Recipe: Getting My Goat

This entry was going to be a recipe for goat and cardoon tagine.  I’m still going to include the recipe at the bottom of this post, because Andrew quite liked it, but I really, really didn’t.  Instead I’m going to talk about the strangeness of goat, and my attempts at cooking it.  (Apologies to my vegetarian readers – I promise the next recipe will be a vegetarian one with vegan options!  Indeed, I have already written said recipe, but I am currently more inspired by the goat… though it’s rather a negative sort of inspiration.)

So, as I mentioned in my last post, I decided to live dangerously and get some diced goat from the goat man at the market on Sunday.  I had the option of 1 kg of meat or alternatively 1 kg or 1 kg of meat, so I got 1 kg, with a certain wariness, because that is a *lot* of meat and I usually would start with 500 g, just in case.  I had a nice chat with the goat chappie about how to cook goat and he mentioned that it wants a lot of long, slow cooking – about 4 hours – with a fair bit of moisture because it tends to be tough.  I said I had plans for using my slow cooker, and he agreed that this would work well.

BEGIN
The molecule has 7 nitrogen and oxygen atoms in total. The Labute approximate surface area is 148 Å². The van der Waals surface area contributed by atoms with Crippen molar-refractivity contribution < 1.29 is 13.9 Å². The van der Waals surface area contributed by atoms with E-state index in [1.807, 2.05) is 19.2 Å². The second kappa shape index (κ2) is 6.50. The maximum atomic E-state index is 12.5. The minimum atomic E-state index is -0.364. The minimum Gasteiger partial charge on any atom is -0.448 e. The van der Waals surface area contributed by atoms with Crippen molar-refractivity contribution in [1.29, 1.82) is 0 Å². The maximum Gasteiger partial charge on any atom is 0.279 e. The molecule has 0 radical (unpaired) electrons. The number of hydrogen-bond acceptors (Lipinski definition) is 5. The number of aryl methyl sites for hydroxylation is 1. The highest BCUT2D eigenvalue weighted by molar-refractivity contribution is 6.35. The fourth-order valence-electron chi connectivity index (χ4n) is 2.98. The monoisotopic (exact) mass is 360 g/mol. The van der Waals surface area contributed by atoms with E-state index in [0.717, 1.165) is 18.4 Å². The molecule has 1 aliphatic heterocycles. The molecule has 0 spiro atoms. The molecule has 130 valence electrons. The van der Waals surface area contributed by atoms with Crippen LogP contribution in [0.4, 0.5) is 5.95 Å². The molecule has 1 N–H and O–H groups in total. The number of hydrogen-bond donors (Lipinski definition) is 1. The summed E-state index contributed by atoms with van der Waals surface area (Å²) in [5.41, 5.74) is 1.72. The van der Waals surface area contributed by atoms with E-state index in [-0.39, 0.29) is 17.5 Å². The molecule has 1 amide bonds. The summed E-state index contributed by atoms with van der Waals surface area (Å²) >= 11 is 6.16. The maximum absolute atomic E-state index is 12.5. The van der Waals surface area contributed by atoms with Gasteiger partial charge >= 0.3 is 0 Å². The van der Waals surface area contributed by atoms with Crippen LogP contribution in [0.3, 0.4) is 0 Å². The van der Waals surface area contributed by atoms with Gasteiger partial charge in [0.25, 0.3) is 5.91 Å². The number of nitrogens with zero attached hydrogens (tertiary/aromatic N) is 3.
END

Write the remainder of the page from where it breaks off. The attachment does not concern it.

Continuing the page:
Goat is something I’ve never cooked before, unless you count the chorizo (which doesn’t really taste much like goat).  It also isn’t something I’ve eaten before, but my understanding was that the flavour is like a gamey kind of lamb, and the goat man agreed that this was about right.

With these guidelines, I decided a tagine might fit the bill – it’s a long, slow cooking thing with heaps of liquid, and is frequently made with lamb.  Perfect.  And then I found a recipe for beef tagine with artichoke stems, and if artichoke stems aren’t cardoons, they have to be pretty closely related.  It was clearly a sign!

So I adapted the tagine for the slow cooker, and let it go for 9 1/2 hours to see what happened.  And then I put it in the fridge overnight, and had a look at it in the morning.